In Uncategorized on 01/17/2020 at 15:36

Judge Mark V Holmes discusses how an OIC transitions from Appeals to COIC and back again in Franklin H. Orienter & Sharon E. Orienter, Docket No. 20004-13L, filed 1/17/20.

Frank & Sharon had health problems, big medical bills, and $300K in unpaid taxes owed for four (count ‘em, four) years, but IRS only gave them a NITL for one of those years. Frank & Sharon wanted to settle all four years, and gave Appeals an OIC for all of them. That’s when the trouble started.

“When a taxpayer has filed a request for a CDP hearing, the COIC rejection automatically gets sent to the Appeals Office. And that’s just what happened here. The COIC rejection letter sent to the Orienters noted that ‘[a] final determination on the offer will be issued by [the Appeals Office] in conjunction with the CDP case.’” Order, at p. 3.

The RCP was way over the OIC that Frank & Sharon put in.

Tax Court can consider abuse-of-discretion for one year for which there’s proper petition if it’s part of a multi-year OIC for years not petitioned. What Tax Court can’t do is stop collection for the out years.

Section 6330 says Appeals must consider law and administrative procedure. Everyone agrees the IRM is “administrative procedure.” But Appeals says they followed procedure, and Frank & Sharon say they didn’t. So we have what Judge Holmes characteristically describers as “the intersection, or perhaps one might say at the point of collision, of a couple lines of authority.” Order, at p. 3. Vintage Holmes, as another partitive genitive bites the dust.

The “couple” lines? IRM creates no rights for the taxpayer, and Judge Holmes has a bushelbasketful of cases that say so. But agency rules that constrain others also bind the agency, say another bushelbasketful of cases. Since Frank & Sharon are New Yorkers, 2 Cir wants agencies to follow even those procedures not yet published in Fed Register. I know, Tax Court has to Golsen these cases to DC Cir, since they’re prior to the 2015 effective date of the amendment to Section 7482(b)(1)(G).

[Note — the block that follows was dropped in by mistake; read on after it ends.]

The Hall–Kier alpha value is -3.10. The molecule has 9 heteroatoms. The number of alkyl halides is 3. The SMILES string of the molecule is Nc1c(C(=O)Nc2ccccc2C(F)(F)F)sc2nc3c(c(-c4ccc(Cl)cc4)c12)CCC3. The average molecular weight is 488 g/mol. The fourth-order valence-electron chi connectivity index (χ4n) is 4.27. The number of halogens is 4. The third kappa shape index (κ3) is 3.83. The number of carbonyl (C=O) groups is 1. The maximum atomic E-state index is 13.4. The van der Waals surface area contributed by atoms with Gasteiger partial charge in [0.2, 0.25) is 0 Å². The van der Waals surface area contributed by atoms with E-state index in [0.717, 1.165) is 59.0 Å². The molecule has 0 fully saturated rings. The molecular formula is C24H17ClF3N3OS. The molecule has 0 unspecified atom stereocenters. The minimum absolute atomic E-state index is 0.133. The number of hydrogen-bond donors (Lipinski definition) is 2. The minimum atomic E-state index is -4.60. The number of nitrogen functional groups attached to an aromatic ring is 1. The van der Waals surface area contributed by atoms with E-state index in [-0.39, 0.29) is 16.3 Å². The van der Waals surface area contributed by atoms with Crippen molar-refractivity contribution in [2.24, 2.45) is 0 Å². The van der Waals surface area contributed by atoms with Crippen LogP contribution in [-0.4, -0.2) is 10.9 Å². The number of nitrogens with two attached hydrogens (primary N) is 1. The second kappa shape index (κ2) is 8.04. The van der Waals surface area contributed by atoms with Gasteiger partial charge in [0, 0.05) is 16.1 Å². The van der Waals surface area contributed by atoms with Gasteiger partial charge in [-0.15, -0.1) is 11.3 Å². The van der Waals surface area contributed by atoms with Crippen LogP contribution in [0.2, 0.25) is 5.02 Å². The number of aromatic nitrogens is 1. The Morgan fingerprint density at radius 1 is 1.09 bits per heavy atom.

But Judge Holmes is a master at ducking.

IRM (Jul. 18, 2013) sets forth the steps to take when Appeals gets back an OIC that COIC bounced. And the AO did that. He reviews the entire file, recalculates the RCP using the assets and values identified by COIC, and determines if the special circumstances described in the file warranted acceptance of the [original] offer.

Frank’s & Sharon’s attorney wants to testify about discussions with the AO, but that’s not a fact question, that’s an abuse of discretion question.

“The Orienters have not raised a factual dispute that the Appeals officer excluded material evidence of his consideration of their request from the administrative record. There is reasonable disagreement about the merits of his decision, but that’s not enough to conclude that he abused his discretion.

“This also means that we need not plumb the difficult questions raised by the Commissioner in opposing the Orienters’ motion for waiver of conflict of interest to allow their attorney to testify — we’ll deny that motion because the testimony wouldn’t make a difference to an issue material to the case.” Order, at p. 10.

I really want to see something more than the blanket assertion that a petitioner’s attorney can’t testify. That isn’t what the ABA Model Rules say, and I’ve blogged that often enough. But Judge Holmes isn’t going there.

Frank & Sharon wanted a face-to-face, but they live in Monroe County, Appeals has no money for roadies, and Frank & Sharon can’t travel to Nassau County where the local Appeals crew hangs out. No right to a face-to-face anyway.




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